Board also discusses music trip eligibility policy, storm day activity cancellation policy.

    Numerous times in recent years, the Crookston School Board has approved the school district's share of tax abatements over two years that are part of the City of Crookston's housing incentive package.

    But as part of the new Crookston Homestead Act, the abatements on 16 residential lots along the east side of Barrette Street could remain in place for as long as 15 years. Despite the longer commitment, school board members approved the district's portion of the abatements, although technically the vote wasn't unanimous because Keith Bakken abstained after expressing some concern about the length of the abatements.

    "You abstain? (Vote) yes or no. Why would you abstain?" board chair Frank Fee asked Bakken. "Are you going to buy a lot over there?"

    Bakken said he wasn't buying a lot. "An abstention is same as a no," he told Fee.

Supporting the community
    Prior to the vote, Superintendent Chris Bates recommended board approval of the abatement. "It's hard for the school to stand in the way of our community making progress," he said.  "It's a relatively short-term, minimum effect on the district that in return is good for the community and school district over the long term."

    Fee acknowledged that the longer abatement means the district would lose more tax revenue than with the two-year housing incentive abatement. "But it's not like we're getting any revenue from those lots now; if they don't develop them, we'll never realize anything," he said. "Hopefully we'll get some families to build some houses and their children will attend our schools."

   The Polk County board will also be asked to approve the abatements.

Music trip policy
    The board tabled a vote on a revised CHS Florida music trip eligibility policy, written by board member Dave Davidson under the direction CHS Music Department staff, so the board's Policy Committee can take a more detailed look at it.

    The modified policy puts official language to paper regarding academic performance and behavior, and how both relate to a choir, band or orchestra student being able to make the trip. Davidson used the example of a senior music student still potentially being haunted by a failing grade earned as a freshman, even if the failing grade had eventually been rectified and the senior is on track to graduate.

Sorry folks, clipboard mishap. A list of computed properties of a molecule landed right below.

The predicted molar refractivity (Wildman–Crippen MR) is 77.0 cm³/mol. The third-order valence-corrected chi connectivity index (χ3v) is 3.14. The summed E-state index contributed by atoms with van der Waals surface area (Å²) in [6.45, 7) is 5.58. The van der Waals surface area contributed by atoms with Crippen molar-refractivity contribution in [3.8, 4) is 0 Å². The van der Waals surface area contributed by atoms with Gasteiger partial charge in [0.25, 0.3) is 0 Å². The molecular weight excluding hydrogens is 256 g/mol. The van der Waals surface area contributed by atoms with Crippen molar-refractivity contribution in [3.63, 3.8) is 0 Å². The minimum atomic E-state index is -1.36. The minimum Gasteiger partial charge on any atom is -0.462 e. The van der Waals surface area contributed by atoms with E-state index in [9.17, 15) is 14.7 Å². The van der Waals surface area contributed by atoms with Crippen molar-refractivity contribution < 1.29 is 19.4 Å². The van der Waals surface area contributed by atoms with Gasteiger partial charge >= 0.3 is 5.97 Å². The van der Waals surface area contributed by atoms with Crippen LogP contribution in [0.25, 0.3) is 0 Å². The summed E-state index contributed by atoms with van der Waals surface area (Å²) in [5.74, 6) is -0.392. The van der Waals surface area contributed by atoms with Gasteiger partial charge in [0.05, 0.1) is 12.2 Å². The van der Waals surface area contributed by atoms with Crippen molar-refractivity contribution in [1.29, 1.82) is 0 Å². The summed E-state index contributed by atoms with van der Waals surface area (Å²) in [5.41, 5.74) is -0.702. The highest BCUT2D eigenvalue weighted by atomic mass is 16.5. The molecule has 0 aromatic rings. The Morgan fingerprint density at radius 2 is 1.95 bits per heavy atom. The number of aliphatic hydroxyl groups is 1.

Asked by Fee if the eligibility policy demands that a failing grade from four years ago still impact's a student's eligibility, Bates said it doesn't, "but it doesn't say it doesn't in the current policy."

    CHS Principal Lon Jorgenson said he believes that, currently, 158 of the 160 students set to travel to Florida this spring are academically eligible, and the two ineligible students are working to become eligible.

    Davidson said he's a fan of the policy. "It gives kids an incentive to stay on track and do the right thing," he said.

Activities policy on storm days
    As he has in the past in the wake of a school day being cancelled by a winter storm, Fee reiterated his desire for the board to approve a written policy that cancels school activities after school and in the evening when school is cancelled due to weather. The policy also needs to address, either permitting it or prohibiting it, teams getting together to practice in the event their games are cancelled, Fee said.

    Bates agreed with Fee that approving an official policy would be wise. He estimated that 85 percent of other school districts in the region cancel school activities on days that school is cancelled, "but that virtually none of them have a policy in writing."

    When school was cancelled on Monday, the Pirate girls' varsity hockey team still traveled to East Grand Forks for a Section 8A playoff game, long after the Sunday storm had subsided. Fee said it was his understanding that the outright cancellation of the game, since it was a post-season game, was not up to the school district, "but we reserved the right to not send our students there."
    It's all about clearing up confusion, Bates said.

    "I'm not sure what we gain by not having a policy in writing," he said.